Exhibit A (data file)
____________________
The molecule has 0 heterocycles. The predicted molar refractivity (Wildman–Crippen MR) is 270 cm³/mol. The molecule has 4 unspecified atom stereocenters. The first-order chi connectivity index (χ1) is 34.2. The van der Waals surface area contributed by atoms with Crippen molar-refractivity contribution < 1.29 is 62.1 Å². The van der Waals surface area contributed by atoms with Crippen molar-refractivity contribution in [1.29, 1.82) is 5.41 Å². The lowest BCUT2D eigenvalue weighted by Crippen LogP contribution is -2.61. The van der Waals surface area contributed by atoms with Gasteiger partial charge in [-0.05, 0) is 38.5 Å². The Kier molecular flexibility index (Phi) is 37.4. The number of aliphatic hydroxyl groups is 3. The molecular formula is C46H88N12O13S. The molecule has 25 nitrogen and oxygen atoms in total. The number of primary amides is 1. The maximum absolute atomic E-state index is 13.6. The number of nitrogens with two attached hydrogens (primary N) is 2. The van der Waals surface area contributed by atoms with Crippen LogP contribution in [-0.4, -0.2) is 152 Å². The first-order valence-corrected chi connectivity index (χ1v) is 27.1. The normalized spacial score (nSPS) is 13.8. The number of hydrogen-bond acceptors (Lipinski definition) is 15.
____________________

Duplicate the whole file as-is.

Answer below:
The molecule has 0 heterocycles. The predicted molar refractivity (Wildman–Crippen MR) is 270 cm³/mol. The molecule has 4 unspecified atom stereocenters. The first-order chi connectivity index (χ1) is 34.2. The van der Waals surface area contributed by atoms with Crippen molar-refractivity contribution < 1.29 is 62.1 Å². The van der Waals surface area contributed by atoms with Crippen molar-refractivity contribution in [1.29, 1.82) is 5.41 Å². The lowest BCUT2D eigenvalue weighted by Crippen LogP contribution is -2.61. The van der Waals surface area contributed by atoms with Gasteiger partial charge in [-0.05, 0) is 38.5 Å². The Kier molecular flexibility index (Phi) is 37.4. The number of aliphatic hydroxyl groups is 3. The molecular formula is C46H88N12O13S. The molecule has 25 nitrogen and oxygen atoms in total. The number of primary amides is 1. The maximum absolute atomic E-state index is 13.6. The number of nitrogens with two attached hydrogens (primary N) is 2. The van der Waals surface area contributed by atoms with Crippen LogP contribution in [-0.4, -0.2) is 152 Å². The first-order valence-corrected chi connectivity index (χ1v) is 27.1. The normalized spacial score (nSPS) is 13.8. The number of hydrogen-bond acceptors (Lipinski definition) is 15.